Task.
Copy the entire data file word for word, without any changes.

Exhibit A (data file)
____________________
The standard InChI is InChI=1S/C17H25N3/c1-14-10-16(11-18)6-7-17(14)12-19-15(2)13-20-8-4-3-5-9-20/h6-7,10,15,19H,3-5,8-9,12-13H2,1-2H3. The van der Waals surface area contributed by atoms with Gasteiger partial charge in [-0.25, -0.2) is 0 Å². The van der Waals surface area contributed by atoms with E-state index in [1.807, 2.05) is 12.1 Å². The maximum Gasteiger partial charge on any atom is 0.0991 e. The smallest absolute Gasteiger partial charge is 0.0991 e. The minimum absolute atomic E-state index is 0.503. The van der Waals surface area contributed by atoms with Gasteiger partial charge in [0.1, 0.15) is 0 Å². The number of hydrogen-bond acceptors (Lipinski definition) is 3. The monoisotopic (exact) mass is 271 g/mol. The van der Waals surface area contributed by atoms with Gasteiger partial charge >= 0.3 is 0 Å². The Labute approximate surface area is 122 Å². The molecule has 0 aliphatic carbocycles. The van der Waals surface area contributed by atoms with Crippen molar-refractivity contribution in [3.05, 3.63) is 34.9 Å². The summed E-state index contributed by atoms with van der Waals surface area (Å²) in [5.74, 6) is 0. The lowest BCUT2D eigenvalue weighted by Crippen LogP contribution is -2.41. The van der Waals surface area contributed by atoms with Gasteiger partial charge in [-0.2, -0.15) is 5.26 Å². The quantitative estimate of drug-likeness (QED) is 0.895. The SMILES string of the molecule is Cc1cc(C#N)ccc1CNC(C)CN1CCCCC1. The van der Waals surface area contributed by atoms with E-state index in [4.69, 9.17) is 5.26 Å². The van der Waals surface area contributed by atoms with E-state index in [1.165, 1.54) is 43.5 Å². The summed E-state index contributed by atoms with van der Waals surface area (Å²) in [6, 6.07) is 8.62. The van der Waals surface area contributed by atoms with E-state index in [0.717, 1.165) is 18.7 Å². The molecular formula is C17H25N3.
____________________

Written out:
The standard InChI is InChI=1S/C17H25N3/c1-14-10-16(11-18)6-7-17(14)12-19-15(2)13-20-8-4-3-5-9-20/h6-7,10,15,19H,3-5,8-9,12-13H2,1-2H3. The van der Waals surface area contributed by atoms with Gasteiger partial charge in [-0.25, -0.2) is 0 Å². The van der Waals surface area contributed by atoms with E-state index in [1.807, 2.05) is 12.1 Å². The maximum Gasteiger partial charge on any atom is 0.0991 e. The smallest absolute Gasteiger partial charge is 0.0991 e. The minimum absolute atomic E-state index is 0.503. The van der Waals surface area contributed by atoms with Gasteiger partial charge in [0.1, 0.15) is 0 Å². The number of hydrogen-bond acceptors (Lipinski definition) is 3. The monoisotopic (exact) mass is 271 g/mol. The van der Waals surface area contributed by atoms with Gasteiger partial charge >= 0.3 is 0 Å². The Labute approximate surface area is 122 Å². The molecule has 0 aliphatic carbocycles. The van der Waals surface area contributed by atoms with Crippen molar-refractivity contribution in [3.05, 3.63) is 34.9 Å². The summed E-state index contributed by atoms with van der Waals surface area (Å²) in [5.74, 6) is 0. The lowest BCUT2D eigenvalue weighted by Crippen LogP contribution is -2.41. The van der Waals surface area contributed by atoms with Gasteiger partial charge in [-0.2, -0.15) is 5.26 Å². The quantitative estimate of drug-likeness (QED) is 0.895. The SMILES string of the molecule is Cc1cc(C#N)ccc1CNC(C)CN1CCCCC1. The van der Waals surface area contributed by atoms with E-state index in [4.69, 9.17) is 5.26 Å². The van der Waals surface area contributed by atoms with E-state index in [1.165, 1.54) is 43.5 Å². The summed E-state index contributed by atoms with van der Waals surface area (Å²) in [6, 6.07) is 8.62. The van der Waals surface area contributed by atoms with E-state index in [0.717, 1.165) is 18.7 Å². The molecular formula is C17H25N3.